By Eleni N. Gage
St Martin’s Press, $25.99, 343 pages

Have you ever felt torn between two different worlds? In this novel, the main character struggles to find her own identity and happiness, while also considering her family’s cultural heritage that is just as important to her.

Maya lives in New York City and works as a resident psychiatric doctor. With a boyfriend and promising new career, everything is going great until her grandmother’s death in India flips her safe and orderly life on its head. Even though she’s an educated, logical young American woman, rumor of a curse placed on the family causes her to rethink everything about her life. When bad things start happening to her parents and siblings, she feels pulled back toward the culture of her ancestors and desperately seeks to end this curse she doesn’t even fully believe in. Her quest for answers takes her across the sea to India, where she struggles to deal with difficult yet loving family, heartbreaks, culture clashes, and a need for personal fulfillment.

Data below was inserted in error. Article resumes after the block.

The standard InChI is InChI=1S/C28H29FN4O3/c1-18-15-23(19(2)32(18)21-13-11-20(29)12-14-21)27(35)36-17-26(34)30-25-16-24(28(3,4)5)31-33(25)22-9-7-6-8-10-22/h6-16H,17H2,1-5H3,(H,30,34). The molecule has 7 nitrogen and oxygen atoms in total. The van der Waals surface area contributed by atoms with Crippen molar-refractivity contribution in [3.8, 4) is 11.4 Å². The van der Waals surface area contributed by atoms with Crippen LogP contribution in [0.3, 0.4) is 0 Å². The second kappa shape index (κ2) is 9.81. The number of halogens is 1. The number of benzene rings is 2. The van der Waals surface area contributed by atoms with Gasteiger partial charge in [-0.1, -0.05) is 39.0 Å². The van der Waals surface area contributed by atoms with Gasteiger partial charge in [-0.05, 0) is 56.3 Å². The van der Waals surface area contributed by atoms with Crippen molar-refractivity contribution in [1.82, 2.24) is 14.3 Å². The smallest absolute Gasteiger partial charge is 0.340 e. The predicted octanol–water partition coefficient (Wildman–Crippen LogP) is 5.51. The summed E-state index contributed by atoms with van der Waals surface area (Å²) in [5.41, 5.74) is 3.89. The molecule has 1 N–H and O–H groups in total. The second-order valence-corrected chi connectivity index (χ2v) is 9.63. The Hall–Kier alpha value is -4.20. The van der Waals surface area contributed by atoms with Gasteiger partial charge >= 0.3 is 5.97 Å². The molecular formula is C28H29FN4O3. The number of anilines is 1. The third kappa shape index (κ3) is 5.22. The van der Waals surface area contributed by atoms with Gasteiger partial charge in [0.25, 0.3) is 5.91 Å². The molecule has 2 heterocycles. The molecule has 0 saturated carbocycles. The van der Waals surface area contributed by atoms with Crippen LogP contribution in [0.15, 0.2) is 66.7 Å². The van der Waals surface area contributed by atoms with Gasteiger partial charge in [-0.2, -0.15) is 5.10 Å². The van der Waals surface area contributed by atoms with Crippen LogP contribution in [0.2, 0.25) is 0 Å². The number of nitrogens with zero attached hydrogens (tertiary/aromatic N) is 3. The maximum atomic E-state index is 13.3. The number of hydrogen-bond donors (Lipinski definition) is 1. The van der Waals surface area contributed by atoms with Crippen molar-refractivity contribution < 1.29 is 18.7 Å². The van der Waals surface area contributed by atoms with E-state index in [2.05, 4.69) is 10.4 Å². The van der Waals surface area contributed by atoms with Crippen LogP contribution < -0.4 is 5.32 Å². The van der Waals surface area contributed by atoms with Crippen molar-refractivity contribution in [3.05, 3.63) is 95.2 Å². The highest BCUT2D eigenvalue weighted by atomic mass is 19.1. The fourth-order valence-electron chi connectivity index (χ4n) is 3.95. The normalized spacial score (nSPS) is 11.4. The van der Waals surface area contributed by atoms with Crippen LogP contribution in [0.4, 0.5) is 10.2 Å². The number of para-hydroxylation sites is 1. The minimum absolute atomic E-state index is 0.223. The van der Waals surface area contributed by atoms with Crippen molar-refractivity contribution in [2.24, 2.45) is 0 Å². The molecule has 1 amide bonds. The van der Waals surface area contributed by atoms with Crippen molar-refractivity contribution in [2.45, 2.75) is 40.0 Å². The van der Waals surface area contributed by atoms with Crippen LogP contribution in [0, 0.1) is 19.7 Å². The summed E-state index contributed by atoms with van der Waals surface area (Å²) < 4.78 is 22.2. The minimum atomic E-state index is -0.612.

Other Waters effectively tackles universal themes and portrays women’s struggles, but the pacing of the story makes it a long, cumbersome read. With the focus on philosophical musings and not on plot movement, it was difficult to find the enthusiasm to finish. For those readers that prefer a bit more excitement in their novels, steer clear of this one.

Reviewed by Aimee Rasmussen

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